Newspaper Page Text
THE MORNING JOURNAL-COURIER, MONDAY, NOVEMBER 23, 1908.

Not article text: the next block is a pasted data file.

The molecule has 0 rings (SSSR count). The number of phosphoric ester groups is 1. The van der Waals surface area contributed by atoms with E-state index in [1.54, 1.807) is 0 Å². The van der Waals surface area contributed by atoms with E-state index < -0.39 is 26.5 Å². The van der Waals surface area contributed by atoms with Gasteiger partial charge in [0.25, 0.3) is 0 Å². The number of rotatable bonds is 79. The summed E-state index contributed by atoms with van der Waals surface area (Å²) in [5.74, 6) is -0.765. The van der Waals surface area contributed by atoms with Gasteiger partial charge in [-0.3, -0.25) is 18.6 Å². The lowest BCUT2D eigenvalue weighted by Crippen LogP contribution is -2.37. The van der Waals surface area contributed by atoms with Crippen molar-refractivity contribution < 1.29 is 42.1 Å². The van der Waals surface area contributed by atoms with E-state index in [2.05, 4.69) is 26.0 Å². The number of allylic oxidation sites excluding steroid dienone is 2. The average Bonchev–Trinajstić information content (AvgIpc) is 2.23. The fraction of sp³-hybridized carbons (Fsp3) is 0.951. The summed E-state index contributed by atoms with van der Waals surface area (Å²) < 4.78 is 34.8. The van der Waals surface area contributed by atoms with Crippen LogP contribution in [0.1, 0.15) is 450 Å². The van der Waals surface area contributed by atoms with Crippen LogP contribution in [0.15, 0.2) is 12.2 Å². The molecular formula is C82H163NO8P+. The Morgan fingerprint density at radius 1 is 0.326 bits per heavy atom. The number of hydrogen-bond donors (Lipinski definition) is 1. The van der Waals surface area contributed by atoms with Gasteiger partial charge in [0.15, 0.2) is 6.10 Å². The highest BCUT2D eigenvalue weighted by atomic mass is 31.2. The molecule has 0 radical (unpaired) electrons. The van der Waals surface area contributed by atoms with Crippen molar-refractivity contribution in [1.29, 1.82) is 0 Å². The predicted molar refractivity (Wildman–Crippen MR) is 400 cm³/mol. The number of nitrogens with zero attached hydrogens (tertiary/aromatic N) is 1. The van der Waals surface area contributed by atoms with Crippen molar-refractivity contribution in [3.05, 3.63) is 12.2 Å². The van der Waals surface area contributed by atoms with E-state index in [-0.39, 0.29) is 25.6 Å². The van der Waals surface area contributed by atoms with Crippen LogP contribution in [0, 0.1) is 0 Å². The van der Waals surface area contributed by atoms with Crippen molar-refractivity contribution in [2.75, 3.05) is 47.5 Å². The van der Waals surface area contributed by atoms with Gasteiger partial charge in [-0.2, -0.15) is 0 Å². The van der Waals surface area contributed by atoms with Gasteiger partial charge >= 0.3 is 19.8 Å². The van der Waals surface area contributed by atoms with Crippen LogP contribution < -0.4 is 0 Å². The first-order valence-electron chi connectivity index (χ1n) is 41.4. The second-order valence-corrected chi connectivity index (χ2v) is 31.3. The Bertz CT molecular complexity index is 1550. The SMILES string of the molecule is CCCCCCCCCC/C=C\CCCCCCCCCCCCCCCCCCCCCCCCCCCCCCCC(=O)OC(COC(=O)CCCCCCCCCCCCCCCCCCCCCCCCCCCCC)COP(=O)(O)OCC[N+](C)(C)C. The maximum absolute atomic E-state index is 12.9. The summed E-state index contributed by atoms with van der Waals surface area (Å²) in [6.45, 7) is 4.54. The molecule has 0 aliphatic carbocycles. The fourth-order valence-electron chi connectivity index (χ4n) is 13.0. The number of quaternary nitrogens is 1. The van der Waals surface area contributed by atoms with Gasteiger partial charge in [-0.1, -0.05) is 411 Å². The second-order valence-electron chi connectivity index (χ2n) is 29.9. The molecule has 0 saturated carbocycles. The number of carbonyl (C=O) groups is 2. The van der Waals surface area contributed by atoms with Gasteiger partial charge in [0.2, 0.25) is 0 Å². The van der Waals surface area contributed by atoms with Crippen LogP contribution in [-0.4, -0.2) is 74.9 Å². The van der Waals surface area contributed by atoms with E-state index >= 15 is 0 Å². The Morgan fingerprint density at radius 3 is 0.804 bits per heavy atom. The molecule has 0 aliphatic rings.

JOURNAL-COURIER MOW IIAVF.. (ONN. Founded 1 70(1. THIS CAHRINfiTOV Pl.II I. ISM IXO CO. Tlellvrred by Carriers In the CI jr. l!i I'Hitu h eck, 50 cent n niontli, S3 fur tlx months, f( n jciir. The nnnie terms liy iiiiill. MIiikIc rnpli-m, 2 cents. Telephones I lEDlTOItl VI. nOIIK, (M-l. mrsiNrcss officii, nnsi. TIIR wreki,v .lornxAr.. I.xuod Tlnirndnv. One Dollar a Yenr. J. n. f iirrlntc'on riilillnhrr K. A. Street Ilnnlne Bfinnger T. K. V, Norninn. . . Advertising Manager N. (i, Onliorn KflMnr-ln-Clil-'f A. J. fhiline MnnnKlnK Editor Pmil Hnrnell city Editor Subscriber who fnll to receive lliclr Jonrnnl-Cirlcr regularly nncl on time mil confer n fn-vor on (he ninniigement I'r Immediately reporting; o Hie Cir culation Mil miner. Telephone 81)81, The Journal-Cornier Ik for ' dally ( New York Clly nt JlolnllngVi News Stand, Corner DSIh Street nud TtroHrt. wny, at 20th Street and Ilrontlway, at 1 l'ark Pluee, and Crund Central Stands. Monday, Nwrnihw 2!t, 110. VSBVFTTT, STATU COMMISSIONS. It has come to he pretty generally recognized throughout the statu nf Connecticut that there Is a field nf usefulness for special state commis sions, an distinguished from statu or local commissions which are Riven administrative power. The occasion al Investigations which special com missions nnde.rtake for the purpose of' aiding the legislature In Its task of enacting competent laws are Illumin ating In the highest degTeo. Within the past ten or fifteen years In partic ular commissions, devoted to different subjects, hava done splendid work for Connecticut and have In many In stances led to wise legislation. In many respects the commission appointed by the general assembly two years ago to Inquire Into publlo utilities legislation was charged with tho most Important task yet. given a body of that, character. It Is well to remember that It was grudgingly cre ated, and so little had the movement the sympthy of the legislative leaders that they declined to let Governor "Woodruff, who deserves the largest share of credit, for what has already been accomplished, name the com mlssloner. A good commission was nevertheless the outcome, and, while It was not originally accredited with an enthusiasm for the work assigned It, It later became convinced that some step should be takn to bring the public srvtc corporations of the state tinder stricter control. The Springfield Republican appears Im pressed by the work done by the com mission and says that If their recom mendations are adopted Connecticut "will have taken a long step forward In the control of publlo service mon opoly. Publlo regulation In Connecti cut Is now and long has been a great farce and the joke of all observers. This situation is now to be placed in the way of correction. Connecticut, is to Join In the general state and riatonal movement towards subjecting public service monopoly to a measure of partnership with the people who grant the valuable and exclusive priv ileges. And the penalty for failure In making this movement effective Is to be full publlo ownership of such nterpr1seB.;" It would be difficult to find a more convincing statement of the purpose of this proposed legislation here and elsewhere. The earlier hours of the movement found the public service corporations approving the suggestion that the object of the movement was to boss them and take from them that Independent control of their own properties which Is essential to their development. They are to-day not attracted by the proposition and would prefer that It be Indefinitely postponed, but their preferences aside It has become right and necessary that that '.'measure of pnrtnerahlp" between the people, who grant exclu sive rights, and the corporations, which enjoy them, should be made more definite and exact. There Is no extensive antl-corporatlon hysteria In trio stato of Connecticut, though there Is a well grounded belief that In order to get the most for all concerned out of the formal recognition of the prin ciple of private monopoly the state must exercise a larger control than It lias done in the, past. It. Is now seen that the alt.ernn.tlve of this policy, which Is the child of new conditions, la governorship ownership, and, while there is much to bo said on that side of. the question, it Is the conviction of conservative Connecticut that Inde pendent, control with state oversight Is tho better policy to pursue. This Is plainly the conclusion to which the commission, sympathetically or un synipathetlcally as the case may be, arrived. They found upon Inquiry an.l Investigation no esenpe from It. Just as nifiny others, who have looked Into the proposition without prejudice, found no escape from a like con clusion. The report, of tills particular com mission will encourage Connecticut In utilize the ability and Judgment of ollii r oT lis citizens to Inquire into ollnr subjects which there, is little hi ' of the i 11 -?.' 1 1 assembly, with Its miillilarlouM duties, doing. The Tin tint law would corns under this head urn) perhaps the automnbi In problem. At tiny rate It Is a dis tinctly good thing that Connecticut has nt, Its command mi Instrument for Investigation which thus fur In lit history has shown to pnswess grout merit, . TACT AMI .'t.0. ! Until now there has been much con fusion regarding President-elect Taft's attitude towards the re-election of Mr. Cannon to the speakership of the fed eral house of representatives. The Vice-President-elect Mr. Sherman, has said that Mr. Tuft would not Interfere In the organization of the house, but, now conies Mr, Rurton of Ohio with the statement, which bears the approval of Mr. Taft, that that gentleman will act In the premises only when he becomes assured that Mr. Cannon and his friends will use the speakership for the purpose of obstructing legislation which Mr. Taft. pledged the country to advance In event, nf his election. This squares better with the coun try's estimate of Mr. Taft's character than the Impression given by Mr. Sher man. Mr. Taft. In not a man to un dertake the Job of running all of the departments of the government. He Is a. man who can be said to possess In the highest degree the constitutional sense and will he content to let the government run along as provided for In the constitution, but he Is at the same time a man who would not hesi tate to use his Immense moral influ ence, If ha became convinced that It was the purpose of-the leader. In con gress to sidetrack campaign promises. Congress possibly has jet to learn that a promise Is a promise with Mr. Taft and that In this connection he resem bles Drover Cleveland who brought the entire controversy down to the form ula: "Public office Is a public trust." If President Taft ha? his way there will bo a serious and sincere revision of the tariff. With the redemption of this pledge In mind he now practically says to the congressional leaders, that he has no desire to Interfere with their political prerogatives but that If they have agreed to obstruct the well known policies of the Incoming administra tion, he Will find a way to cross swords with them. Says Mr. Burton with Mr. Taft's approval: "Besides the tariff there were other promises con tained In the party platform and reit erated by the President-elect which must, be fulfilled even at. the cost of a contest, for the speakership. N'o doubt Mr. Taft would oppose Mr 'snnon very reluctantly, but ns the head of his party as well as the Presde?it-epct of the nation he Is hound to met the ex pectations of tho people and to Insist upon the observance of party pledges " There the situation rests for the present. The next stop Is Mr. Can non's. THR 3h !TlMTTO. The escape of four prisoners from the county Jail on Whalley avenue last week created something of a sensa- l.tl.m. The fact that they had only short terms still to srve out, but were willing, In spite of. that fact, to run the risk of detection and subse quent punishment for attempting to escape, naturally suggests the conclu sion that there was some laxity on the part of the Jail officials, which made all this possible. Those, however, who have harbored any bitter criti cism, because of tills Incident, against the sheriff or any of his aids (and It has been brought to oil r attention that there are some who have), should make the effort to better acquaint themselves with the true situation. The plain truth of the matter Is that Sheriff 7-tugo Is decidedly handi capped In look out for the dregs of humanity, who have been put In his charge, by a serious lack of guards and otlier assistants. This would still be the situation did he have a thor oughly modern Jail structure in which to 'house his prisoners, but It Is doubly true with such ft conglomerate collec tion of Inadequate buildings, attached each to the other, as makes up w-.iat Is to-day known as the New Haven County jail. A. few statistics and comparisons Wll make, this perfectly clear. There has been, for Instance, an average of 37-fi to SRO prisoners at this local Jail during tho last three months. To care for this number there Is an allowance for the services of only five guards, one guard to eaci seventy-five In mates. Jn the state's prison nt. Weth ersfleld, to make a. comparison, which Is only fair, there are on ,n average RflO prisoners. To look out, for these the state provides as ninny as twenty eight guards, an allowance of one guard to ever fourteen prisoners, quite a difference The local Jail authorities have been compelled to make use of the "trusty system" on a. large, scale. With this nyitem It Is always Mo cus tom to offer some -worth -while curtail ment of a 'prisoner's sentence, If he proves faultless and honorable in tho dlscharKo of his guard duties. Rut no curtailment is ever mndo on sen tence of under three months, ami then-fore no fmort, time primmer arc niiule use of ns "trusties." As the great majority of the prisoners Kent, to the Whalley avenue Institution are for these shorter terms, the number of ( available "trusties" Is always nmtvM a.s compared with Wof.liersfiehl. As a result, Inferior "trusties" have to In chosen nud escapades, such as thai of Little Civic Sermons, JVo. 15. CITY FORESTERS. r-p HE time has como when cities and towns should 'i- place control of their street trees in the" hands of men trained for the task, as the city of Newton has just done. Serving the city formally, a forester can informally act as an adviser of private citizens and ex tend his influence far beyond the bounds of strictly mu nicipal activities. Co-operating with state foresters where thoy exist, and with federal officials set apart for this important service, a city forester may bring to bear the best expert aid of the country upon any im portant problem which arises growing out of invasion by new insect pests, Boston Herald. last, week, are certain to happen again and again. The other great trouble arises out of the arrangement of the prlson- hulldlng Itself. The original structure, which Is still standing, was built. In 1 857. It has been added to, a wing here and a. building there, until to day the result. Is anything except a modern jail. With innumerable doors, corners, crannies, and hiding places, It Is no easy task for a guard to perform his duties wlr'ii accurate precision. F.ven great noises cannot be heard from one end to the other a good city block. This was well Illustrated last week, when one .!' the "trusties" bat tered away with a sledge hammer at a. door and succeeded In breaking through It without as much as a sound of it being heard l the guards. The situation Is a peculiar one, an.l an unusual one. Those who have been criticizing the sheriff have been short sighted. What Is needed Is an ap propriation from the proper authori ties which would make It possible lo obtain the services of more guards. In addition, It must be perfectly char that the time Is fact approaching when Xew Haven county must have a new and better Jail than at present. Tiiii nr.i i.t. If, Indeed, the times must come (once In seven years 1s not over-frequent) when our good friend Johnny Harvard must defeat dear old Kllhu on the grid Iron, we believe we can reflect the f'nt I in' tils of every Vale man when we express the hope such defeats may al ways be lle that nt Vale Field Satur day. Without a doubt It was an honor, a great honor, fnr Harvard to win such a game; bul. on the other hand, with out offering any excuses. tber was honor and glory for the "blue stock -Inged men'' of Val" In loping such a came. Furthermore, unless our con elusions are far astray, tho Harvard Yale football game of 190S will go down In history not only as hotly-contested and clamorously nitemled, but ns marking the birth of a new and closer friendliness between the adherents of the two oldest institutions of the conn -try, which are, and ever must be, nat ural rtvals In every activity however thev are viewed It mm hn ?nod ,,, ,be ho, from Harvard to celebrate a footbill ' , , victory on 1! " Yale prldiron Not in ; years had they been so privileged TbeJ i Salome whirlwind dancers of h stage were not In it" with some of Ihe gray- haired Harvard pered down on the turf to cavort about, as they bad so often been compelled to see the men of Yale do. after lowering the crimson colors In defeat. Hut, what ever else, let this be said and said em phatically to the lasting reputation of Old Harvard that In all that uproar and confusion which followed In the few short moments after the last whistle had blown, Harvard and Har vard men did not for one moment for get themselves. What more Inspiring sight was there during all that after noon of concentrated thrills than when the Harvard legions gathered In front of the Vale cheering section, whence came the beloved strains of our "Bright College Years." there to burst forth In the, mightiest cheer of the afternoon In compliment to their tested rivals of New Haven? It was a supremo mo ment, when an Intercollegiate friendship worth boasting nf was cemented. Vale Is always a hard loser. Yale Is always perfectly willing to admit that It is on Ihe athletic field llrst, last, and always to win. That Is sport. Nothing could have more truly shown how hard a loser Yale Is than the sign I Hen nt. way In which her adherents persisted In quietly watching, watching, watch ing and waiting for their tonm to make good In those moments of agony toward the close of the game, A Princeton cheering section, In a similar predicament, would have yelled Its lungs out In song and shout, urging Its men on. Not so with Yale. Yet, In spite of the difficulty Yale always ex periences In swallowing defeat there have been few moments when Harvard and flic men of Harvard seemed dearer to Vale men Hum In Hint, short session at. (he field Saturday after the game, If ever Yale ever loved Harvard, It did then, I'seless and unsportsmanlike It Is now lo say lhat the crimson won by n. very small score. Victory Ih victory ami 11. miss is as good as 11, mile. In the years to conm when future gen erations of Yale men read their annals of Vale events it will be the fact that Harvard won that will lie nil -Important, not I he score by which Harvard won. Wllh no excuses to offer fale to-day takes Its defeat with the best grace available. "Oral It!" says the Son of the Fence, graduate and under graduate. "Johnny Harvard got the best of me. Well he'd better look to his laurels next I'me we meet," And he stakes his hopes on the Thames and the diamond next June. So let the curtain fall on Hie 1!i0R football season." We of the east are constantly wont to pride ourselves, whether It be with cause or not, upon the fact, that die west "has very little on 1 us" In any thing and especially not In urn Iters of jurisprudence. Hut Chicago has just turned up with an example of llgltt-nlng-speed court -procedure. At 1:30 one afternoon, Peter Van Visslng en wiifl arrested In his Chicago olllce by a detective. At f o'clock that same afternoon, three hours and a half later, he hnd been sentenced to fourteen years of Imprisonment for having swindled twenty-live people during the last twenty years. That, is "going some." Anyway the Vale stndcntr, were not stranded out of town without enough money to get back to the campus n. a result of the gntne. There Is .sonic con solation In that, The Lord must look with espnelnl favor upon football, otherwise He would not have provided such a match less riav for the big New Haven con test. Judging from the extent and evident j value of the various fur garments to I be seen nt the game, there must be a I few fur-hearing animals left to us. j forrton booming lteir as a con- ventlon clv. Far belter flpif than a pretention city. Harvard "fat boy" teams nte a Ihlng of the past. Who sal-l Vale lurk? ii il'nder the above heading the Jour nal Courier will he pleased to publish such letters as Its renders tuny desire !.Tji;,!;'0i!kv:::;;1,::,ujon tial-''ourler, New Jlnven, Conn " Write briefly nn to the point, and nlnnjs (., ,ollr rlgM name anil ndilres, lLh'Vt wh,rh n" l"'r eHn b l""J" llsheu.) " " n """ To the Editor of the hick column. In the Thursday mornliiK Issue nf j ,,,., ;mvWr In your column I ; noticed a. letter from "A Woman," I which was of IntereM to me. "A Worn- an" wrote to ask why II wns that men persist In standing on the rear plat-fi-oni of our trolley ears, and, a n re sult, blocking that portion nf the ear so as to make It well-nigh Impossible for "mere" women to get past them and Into the ear proper. I can assure "A Woman" that If those of my sex make t embarrassing for hei when thev board the oars, as she says they do, that there Is one remedy which would go a, long ways toward doing away with the evil. 1 invself am one of the bark-platform slanders. I do so because I find Ihe air In Ihe Interior of the cars too vile lo breathe, f enn breathe good air on the platform or compafitlvcly gond nil'. The ladies, t lind, ffiille universally object to bnvlng the ventilators opened to let the air In, even In these mild fall days we have been enjoying, and the. result Is that the cars are Ul-snielllng and very un heallhy. Tt rests with them. FRKKH All! KX'J'lll'SIAST. Sherman nve., .Nov. S!, I'l III. II I TIM TH'S. Illarlford Times.) As If stands, the general effecl of the proposed legislation ought to be wholesome. It bears hard upon noth ing bat. special prlvllegi for which there Is no reason In public policy, ir It Is adopted and I lie plan Is adminis tered according lo lis obvious Intent It will be greatly to the Interest of the public, not merely m removing th burihn of paying prnllts on watered c.-ipltal, but In supervision in Ihe pnh- e Interest, of the actual onerailon the corporations. ( Hrldgeport Fanner,) tin a casual examination this pre liminary draft appears to be meritori ous. Ii provides for the regulation of rates when found to be unreasonable, and against the "watering" of stock, the principal things demanded by pub lic sentiment. W'hellicr It contains in Its numerous provisions any "little joker,' Is not yet known. Possibly II may not please the public service corporal Ions. They will proba bly antagonize tho regulation of rates, unless reassured of the character of th,i appointees uf the commission. t Waterbury American.) Whnl Is wanted of r public service commission In I'onncellent Kor the general public llrst of nil to secure Im mediate atl"titlon lo coinpUiliils of bad service a.iid their reel meat Ion. In the second place lo end Ihe scandal of what may be culled bargain charters, charters with "jokers" In Ibeni. or those Issiierl on H'eneral principles to be sold by Ihe holder as opportunity of. fers; and to protect Ihe Investing pub lic against flock watering. What Is needed Is genuine supervision of pub lic utility corporations .to see that they live up to the conditions of their char ters, servo tliu publlo well and treat stuckholilcrs mid Investors honestly. (Bridgeport Standard.-) Nearly every onu of the alleged abuses possible under the present conditions in provided against and the way niadu smcmih and easy alike for the publlo and the corporations. Tlie.se last, na In tel wilt know definitely what limy can ami chiihoi do under the law and they will, we Imagine, be reasonably ileus ed that no more stringent regulations' than would be likely under the opera tion o this scheme are to be Im posed. The Intelligent public will find their rights morn fuly donned and pro tected, the possibilities of abuse dim inished snd an appeal from all adverse conditions provided which will Insure a careful and considerate hearing, There Is, In fact, much ecriuliity and stability on (he one hand wllh safely and pro tection on I be other. I W'aterhury Republican.) If Ihls bl'l Is approved there will b no more watered slocks, no more melon cuts In the way of stock distribution -without the permission of the eonunlH sloneiH, which Is hardly thinkable, for the commissioners are lo be men of too higliesl character, a. $7,"il)0 salary helm llxcd to make II sure that wo get tin) best. If the right men are chosen they will be cheap til, that price. They can uavo many times the amount in their times the amount of their salaries to tliij public every year. Whether u public ulllllleB hill shall be passed at the coming legislative session depends, It, Is generally believed, upon tho sen ale. Tho governor-elect Is for It, the majority of nienibers-elect of the housis seem to bo for It. Certainly the stale Is for II by a majority of ii,0D. Uut there) Is some suspicion of the 'upper house. Friends of the measure will probably do the most good by concen trating their attention and efforts on that side of (he capltol building. (Boston Transcript.) I'he new movement In Connecticut king lo ,i public service commission lo be given supervision of railroad, sheet rullway, gas, electric, telephone and telegraph companies Is the more uf a surprise, since It has heen the general Impression that n that state pnolic service corporations have bad their way lo h radically unlimited rxlenl, I no plan proposed by Ihe special commis sion of live, headed by the attorney general, follows the .Ww York model In granting mandatory powers lo the eonlemplaied body. It Is not to be n mere aqvlsory board, but one having authorltj, and Ine proposed salary nf Ji.iiH'i lo each ni lis members, or more than Is paid (o Ihe jmltjes of any branch of Ihe slat Judiciary, Is an Indication lint the tribunal Is expected lo contain the best executive and Ju dicial talent that the slate iiffords, and thai1 Ii Is to jjlve Its whole attention to this service. If these heenmnienda tlons are adopted they will effect .1 pomewh.il radical change In Connect icut's methods. They will relieve the legislature of a laiRe volume of bnjl ncss anil probably deal wllh the prob lems Involved In a much inure expert and (..'illslactory manner. i;i mptk f i The oM New Knglnnd gumption Is riving out. rreslflenl Wheeler of in rnlvevdty of California.) So New F'ncland's lost her gumption. Lost the Ihlng Hint made her stand In the forefront of the nation, In the llrst ni nk In the Ivind'.' So we've bill the old agei'esslnn Of which once we were so proud. That I lire w off n bold oppression,, rapped a Kingdom In shroud? Were a race wh's souls have dwin dled. Till we can no longer see Far ahead as did our rather In n bygone century? W have lost our old quick thinking. And we nr not pioneers? Maybe so. but we re not shrinking From the lost of future yenis. Miybe we am'l Forty nlner. Rut their day s n long lime past: And I think If we had chances. Von would (Ihd we're Just as fast A our fathers. In creation ' of the state that you sdnrn. For thev gnve that to the nation Just about when you were born. And It seem to me we furnish Lots of brains and lots of pluck. And our men are doing fairly In each place they try their lurk So I don't think we lack gumption, Thontih-lt mnv seem Itke a bonst. Nor will I say you have bnmptlon, For t might seem like s nmst, -Onston Hernld MMIMiS ami noir., It Is aserted by e traveler that ths 'best rlc.arette toh.-ireo In the world comes from .Macedonia; that Ihe be.t M-bieeo 1 when It Is lobae-o at all) in l-lnropean clo;ireltes p-ones from Mace donia, and lhat when It does not eonie f'om Macedonia It Is said to come from theft " Hilling !!)0T there was a consumption of wood n pulp making greater by jai.tsl rords than In any previous year. There H as also an Increase nf 1 Rfi.B cords In the Imports of pulp wood. Since I lino the amount of wood con sumed each year for pulp has Increased In round numbers, from 2.aoo,(ai() to 4, (ion, CDC. According to official returns, the blrlli rate lor Ihe several provinces of India In rje"-lli is was ns follows every l.oaa; (Viilral provinces, 62. 4. The Punjab and I'nlleil provinces oei upy second and Ihlrd place, respectively. I.lengnl, 87.70; Assam. S7.ul; Madras, IM.. lleiinal was formerly -a long way 11 bead nf all thii provinces, but has now fallen to fourth place. Macedonian natives exhibit something like stolidity toward the dangers that beset Ibeni. An Italian oflleer lately received an answer from a .Macedonian Hiilgnr lhal I I'nst r.-i 1 os it well. The men of a certain village were accus tomed lo cut down wood on the moun tain, bul so many of Ibeni had been killed when at work that the oflleer (isked them why thoy continued lo run the risk. The pen an 11 1 replied: "Why should we 110I continue to cut wood? If we are not killed we shall bring back tho wood." KM1AV'S AM.OTMKNT. "Humph! Illiu? He'd run before he'd light me!" "I gues he'd have to." Houston 1'ost. The fliiilre-So poor old fjuffer's gone at last. What finished him off. John 1 duiino rightly, but. It wor something eternal. The Taller. "Papa!" "Yes. Willie." "Papa, when the cannibals eat ft man do they save his Adam's npple for des sert ? Exchange. Ledger Here's ft nice breakfast to ask a friend to. Old you lay the ta ble, Mary? Maty Yes, sir. All but the eggs, sir. liondnn Graphic. Aunt Jane -f suppose, lie doesn't swear? The Parrot I'lenlrr No, mnin; I'm sorry be don't. Hut they're birds what's wonderful easy, taught.--The Hketch. The Hoy of course, nia meant all right, when sh" put 'em In the waHh In' but will I ever get over the dis grace of bavin' a clean pair of font ball panls this Into in Ihe season? Kansas I'lly Times. Teacher- Yes. children, when the war broke out. all the able-bodied men who could leave their families enlisted In the erinv. Now, en 11 any of you tell me what iimthes took, them to tlm front? Hi-lghl Itov 1 triumphantly) - Loco motives. Tit Hits Ethel Oh, Jack! What do you think? That actor fellow Maud's been going with has oloped with her." jhek "I'm tnot surprised. Actfors are always taking people off. Exchange. One of the State street, brokers re cently received a note from a custom er bearing the cryptlo message: "Rich ard III., Act 1, line 1 33." Turning ts the passage he road: "Now, by St. I'aul!" and next moment he had given the order. Boston Transcript, LADIES MCflT NOT READ. If there's anything worries a woman, It's something she ought not to know, But you bet she will find It out some how :pn.i xptta.trB si( uio! ittj fhipil.irij ii oi 9imo uai .la.SnM n,"'tt 'tt0M THANKSGIVING PREPARATIONS The Thanksgiving Proclamation ha gone forth and everywhere houMwivei are making great preparation! for "feeding the folks." It it your turn this year? And have you the proper kitchen utensils? Nowhere will you find a more complete assortment ot, tne things you'll need for cooking and serving the big dinner of the' year. Dripping pans, pie tins, pots, pans and kettles, jelly moulds all are here in endless variety, and with them a lot of novelties you should see to appreciate. i And tteo ill kind of Cutlery for your Thinksrlvlnf Tiblt 754 6 rWE l v 320 t ate t. 4& FINE CHINA CUP$,SAUCERS AN 0 runs. oko RATION SUITABLE F OK WEDDING GIFTS THE PRD0WAHI TAKE A THERMOS BOTTLE with you to the game on Sstitr rlny. The Thermos bottle will Veep boiling liquids near to boil ing point for many hours, Pro. feet yourself against exposure. Pint nottlrs, $3.75 tip. Quart Bottles, $5.75 up. FIELD GLASSES will enable you to see ev'ery move In the gime, We guaran tee the kind we sell. Frlces range from $0 up. A tew pairs to rent. EVERYTHING OPTICAL Harvey&Lewis2 Opticians 861 Chapel St. Netu Haven Stores at Hartford Sr Springfield Our Furniture Store. It's a Furniture store not a side issue. It's a store that does a large business in strictly high-grade and medium-priced Furniture. You can't buy poor furniture here none here to sell. We have low-priced furniture, and you can depend upon it's being good. Our Thanksgiving display of Dining Room Furni ture is immense, and after you have critically examined it you will agree with us that the prices are right. THE BOWDITCH 100-102:104-106 The Yale National Bank. Corner Chapel and State Streets. SAFETY is a question of importance in selecting a deposi tory for your money. Security to Depositors, $1,200,000.00. Safe Deposit Boxes, $5.00 Per Annum Upwards. '01i JO pUfTJ in )3 9tl JI We know she'd get at it somehow, If she had to stand on her head. -Harvard Lampoon. CHASE GL0VES.M.50 Since our introduction of these English hand-sewed glovea at this price they have be come a standard for regu lar use for many men, who can't wear a poor glove, but appreciate a high-class article at a very moderate price. Chase & Co., Outfitters For Man. 1018 and 1020 Chapel Street Eminently Satisfactory Depositors and clients will find that dealing with the Merchants National , Bank ta eminently satisfactory, be cause the long oxperlenca of Its officers In the competent management of banking af fairs enables them to render that prompt and efficient ser vice, which Is so desirable. Tour account and banking business veiy cordially Invit ed. The Merchants National Bank 278 STATE STREET. State and City Depositary. ESTABLISHED 18M. The New ' Model Todd Corset Solves the question ot the long, slender, graceful lines demand ed by (be present fash ions. Elastic stocklngf, ste. Henry H. Todd 23-284 YORK IT. Pre-Holiday Shopping In scpordance with A growing sentiment In favor of early holiday shopping, we have received a larg . stock of beautiful things that are suitable for gifts nd which Include the new est things in cut glass, brass ware, brlc-a-hrso, antique silver, (reproductions), Shef field plate, etc. This ts a most opportune time to have your Christ mas picture framing done he fore the rush begins. TVs will gladly hold the work till you order It delivered. Visitors Always Welcome. F.W.Tieman&Co 827 Chapel Street FURNITURE CO., ORANGE STREET. m,